Photo courtesy of UPS
UPS has successfully tested a car-based drone, the parcel service says. The Workhorse Group Horsefly UAV (unmanned aerial vehicle) Delivery system can launch from a UPS truck to autonomously deliver a package to a home as the driver continues on route to make another delivery and return to the truck.
This test was conducted in Lithia, Florida, with Workhorse Group — a battery-electric truck and drone developer based in Ohio. Workhorse developed both the drone and the electric UPS package car used in the test. This drone has a 30-minute flight time (charging while docked), and has the ability to carry a package weighing up to 10 pounds. For the test, the company preset the route for its drone, but UPS’ On-Road Integrated Optimization Navigation (ORION) routing software could be used in the future.
“This test is different than anything we’ve done with drones so far. It has implications for future deliveries, especially in rural locations where our package cars often have to travel miles to make a single delivery,” says Mark Wallace, UPS SVP of Global Engineering and Sustainability. “Imagine a triangular delivery route where the stops are miles apart by road. Sending a drone from a package car to make just one of those deliveries can reduce costly miles driven. This is a big step toward bolstering efficiency in our network and reducing our emissions at the same time.”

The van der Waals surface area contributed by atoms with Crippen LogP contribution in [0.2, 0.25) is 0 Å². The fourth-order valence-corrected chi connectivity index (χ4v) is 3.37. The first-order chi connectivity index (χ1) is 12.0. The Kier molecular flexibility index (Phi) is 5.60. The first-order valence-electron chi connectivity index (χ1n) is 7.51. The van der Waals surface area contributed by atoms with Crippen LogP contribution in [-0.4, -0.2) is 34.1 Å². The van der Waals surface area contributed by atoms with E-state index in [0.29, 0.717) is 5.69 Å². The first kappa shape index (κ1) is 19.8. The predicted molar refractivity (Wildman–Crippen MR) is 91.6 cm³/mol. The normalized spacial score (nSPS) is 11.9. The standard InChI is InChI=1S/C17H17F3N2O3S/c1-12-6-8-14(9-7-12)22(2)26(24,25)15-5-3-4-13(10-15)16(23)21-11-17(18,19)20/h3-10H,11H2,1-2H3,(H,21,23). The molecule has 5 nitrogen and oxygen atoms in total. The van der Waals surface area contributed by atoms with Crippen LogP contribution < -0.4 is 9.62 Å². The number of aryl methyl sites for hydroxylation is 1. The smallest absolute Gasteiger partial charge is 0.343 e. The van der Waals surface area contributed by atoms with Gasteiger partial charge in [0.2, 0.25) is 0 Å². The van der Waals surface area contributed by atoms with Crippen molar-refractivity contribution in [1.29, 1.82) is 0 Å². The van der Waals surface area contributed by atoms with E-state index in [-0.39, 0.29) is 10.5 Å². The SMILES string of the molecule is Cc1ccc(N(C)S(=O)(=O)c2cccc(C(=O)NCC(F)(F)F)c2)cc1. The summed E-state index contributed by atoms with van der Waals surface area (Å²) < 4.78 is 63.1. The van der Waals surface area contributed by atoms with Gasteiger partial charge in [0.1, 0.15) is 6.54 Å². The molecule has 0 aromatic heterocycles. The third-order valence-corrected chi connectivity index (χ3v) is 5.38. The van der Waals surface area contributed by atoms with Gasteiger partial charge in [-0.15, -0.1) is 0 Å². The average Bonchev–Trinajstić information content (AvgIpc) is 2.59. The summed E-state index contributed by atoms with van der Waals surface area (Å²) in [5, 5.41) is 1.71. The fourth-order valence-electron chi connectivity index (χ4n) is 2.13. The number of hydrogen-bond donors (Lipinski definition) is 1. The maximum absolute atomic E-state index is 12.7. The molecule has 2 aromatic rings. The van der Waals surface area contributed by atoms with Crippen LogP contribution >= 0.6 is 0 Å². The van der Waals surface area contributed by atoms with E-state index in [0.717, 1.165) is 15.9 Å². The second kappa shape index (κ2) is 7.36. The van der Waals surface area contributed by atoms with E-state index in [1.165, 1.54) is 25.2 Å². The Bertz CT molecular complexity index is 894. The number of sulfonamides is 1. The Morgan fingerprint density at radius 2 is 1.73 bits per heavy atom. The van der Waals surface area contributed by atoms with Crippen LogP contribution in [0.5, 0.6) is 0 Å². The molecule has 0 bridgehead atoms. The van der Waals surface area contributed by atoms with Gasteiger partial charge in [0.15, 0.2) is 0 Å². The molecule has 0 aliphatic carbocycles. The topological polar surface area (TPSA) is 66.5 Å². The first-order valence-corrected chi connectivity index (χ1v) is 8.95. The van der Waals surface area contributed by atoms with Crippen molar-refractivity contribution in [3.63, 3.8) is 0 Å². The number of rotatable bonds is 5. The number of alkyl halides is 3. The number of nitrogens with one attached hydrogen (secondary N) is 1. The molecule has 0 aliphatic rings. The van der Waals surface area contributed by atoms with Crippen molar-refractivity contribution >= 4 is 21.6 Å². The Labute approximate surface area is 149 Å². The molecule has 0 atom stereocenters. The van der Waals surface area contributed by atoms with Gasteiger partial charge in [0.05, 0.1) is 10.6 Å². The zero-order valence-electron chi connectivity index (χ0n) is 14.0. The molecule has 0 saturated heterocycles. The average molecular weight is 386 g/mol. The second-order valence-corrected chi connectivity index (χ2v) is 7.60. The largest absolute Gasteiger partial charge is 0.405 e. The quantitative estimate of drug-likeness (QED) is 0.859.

But Wallace also added that drivers are to remain the face of the company. Right now, the company has about 66,000 of them on the road each day. Instead of replacing drivers, drones would act as an augmenter, saving time and money. If UPS could reduce driving by one mile per driver per day, the company could save up to $50 million per year. While UPS says this test does not demonstrate the end-all goal, it is “a possible role UPS envisions for drones in the future,” he said.
This is not UPS’ first time working with drones. The company has worked with companies like Zipline to use drones for the delivery of emergency medical supplies in Africa, and even staged a mock emergency delivery of medicine last September in the U.S. In addition to delivery, the company is also using drones for its own purposes to check inventory in high storage shelves in its warehouses. Director of Safety for UPS Airlines Capt. Houston Mills is also part of the FAA’s Drone Advisory Committee (DAC).